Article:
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Copyright Guidelines for Students

Plagiarism, Copyright, Fair Use, Creative Commons, and Public Domain

As you learn and grow academically and creatively, we encourage you to share your knowledge, innovations, and creations. We learn from the world around us, and our creations often include elements we've learned from others' work (quotes, illustrations, music, photos, books, movies, etc.). If you use someone else's work without permission, you may be violating copyright and committing plagiarism. You need to be aware of the terms plagiarism, copyright, fair use, creative commons, and public domain.

Plagiarism is when you are presenting someone else's work and claiming it as your own.

You are committing plagiarism if you don't give someone credit when you are copying and pasting from a website, taking ideas from books and research, and even copying and re-using music and art. You must always give credit to the original author or creator of the work and include a citation of where you got the work. Quote your sources accurately. If you are paraphrasing, you should re-write the work into your own words or perspective.

Copyright is when the owner or creator of a piece of work has the right to decide how it can be used, copied, modified, and published.

If you are using someone else's work you must get permission from them first, unless you are claiming Fair Use, using something licensed as Creative Commons, or using something considered Public Domain.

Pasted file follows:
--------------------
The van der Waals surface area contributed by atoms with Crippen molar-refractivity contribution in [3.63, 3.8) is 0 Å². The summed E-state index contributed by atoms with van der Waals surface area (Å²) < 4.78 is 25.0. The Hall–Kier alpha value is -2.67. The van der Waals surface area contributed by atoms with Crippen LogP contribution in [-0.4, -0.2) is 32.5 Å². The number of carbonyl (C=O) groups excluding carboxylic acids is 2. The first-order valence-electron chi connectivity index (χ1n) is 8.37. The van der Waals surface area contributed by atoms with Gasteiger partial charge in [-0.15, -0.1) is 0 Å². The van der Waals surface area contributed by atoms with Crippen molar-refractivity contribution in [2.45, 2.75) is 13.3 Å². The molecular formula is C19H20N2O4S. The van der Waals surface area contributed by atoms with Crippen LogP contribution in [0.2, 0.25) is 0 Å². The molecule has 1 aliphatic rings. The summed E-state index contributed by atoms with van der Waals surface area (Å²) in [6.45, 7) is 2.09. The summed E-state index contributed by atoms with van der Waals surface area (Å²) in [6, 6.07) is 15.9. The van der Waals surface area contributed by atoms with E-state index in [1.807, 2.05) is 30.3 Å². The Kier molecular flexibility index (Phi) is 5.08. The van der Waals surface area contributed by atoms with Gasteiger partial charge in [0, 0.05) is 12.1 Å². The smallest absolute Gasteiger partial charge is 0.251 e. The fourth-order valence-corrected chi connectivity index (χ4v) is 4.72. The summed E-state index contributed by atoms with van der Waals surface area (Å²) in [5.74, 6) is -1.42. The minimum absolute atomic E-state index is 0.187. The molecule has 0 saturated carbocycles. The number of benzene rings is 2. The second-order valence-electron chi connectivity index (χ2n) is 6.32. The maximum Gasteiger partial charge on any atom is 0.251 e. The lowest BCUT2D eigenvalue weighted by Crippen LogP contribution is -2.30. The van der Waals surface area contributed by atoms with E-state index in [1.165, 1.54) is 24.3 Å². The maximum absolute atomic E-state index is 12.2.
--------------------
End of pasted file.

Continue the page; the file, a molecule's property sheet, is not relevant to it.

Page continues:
Fair Use permits certain uses of copyrighted materials without permission from the author or creator for reasons such as educational purposes, news reporting, commenting, and critiquing.

Guidelines for Fair Use:  

1. A majority of the material you create must be your own. If you are including someone else's work, it should only be a small portion.

2. You must give full credit to the copyright holder and provide information about where people can access the original work.

3. You should not try to make money or make a profit from anything you create that includes someone else's work.

Creative Commons

Some people will license their work with Creative Commons and allow others to use their work for free, but only if they follow certain rules. There are over 1.6 billion creations (literary works, vidoes, photos, audio, research, and more) that you can search through at CreativeCommons.org.

Creative Commons: Definitions of various rules

1. Attribution CC BY: You must give the creator credit.

2. Non-Commercial CC BY-NC: You cannot make a profit or make money by using their work.

3. No Derivative Works CC BY-ND: You cannot change their material in any way.

4. Share Alike CC BY-SA: You can change the material, but you have to also let others use your work as Share Alike.

Public Domain

You can use, copy, change, and publish work that is considered Public Domain without getting permission from the creator. 

It only qualifies as public domain if:

1. It was published prior to 1923.

2. The creator has been deceased for at least 70 years, and no other individuals own their work.

3. The creator has intentionally made the material available in the Public Domain.

Copyright Infographic

 

Finding Creative Commons and Public Domain content that you can use.

You can use Google Advanced Search or Google Advanced Image Search to specifically find content that is available for Creative Commons use or classified as available in the Public Domain. Simply scroll down to the section that says "Usage Rights", click on the drop down menu, and select the option that meets your needs.

Image of Google Advanced Search

 

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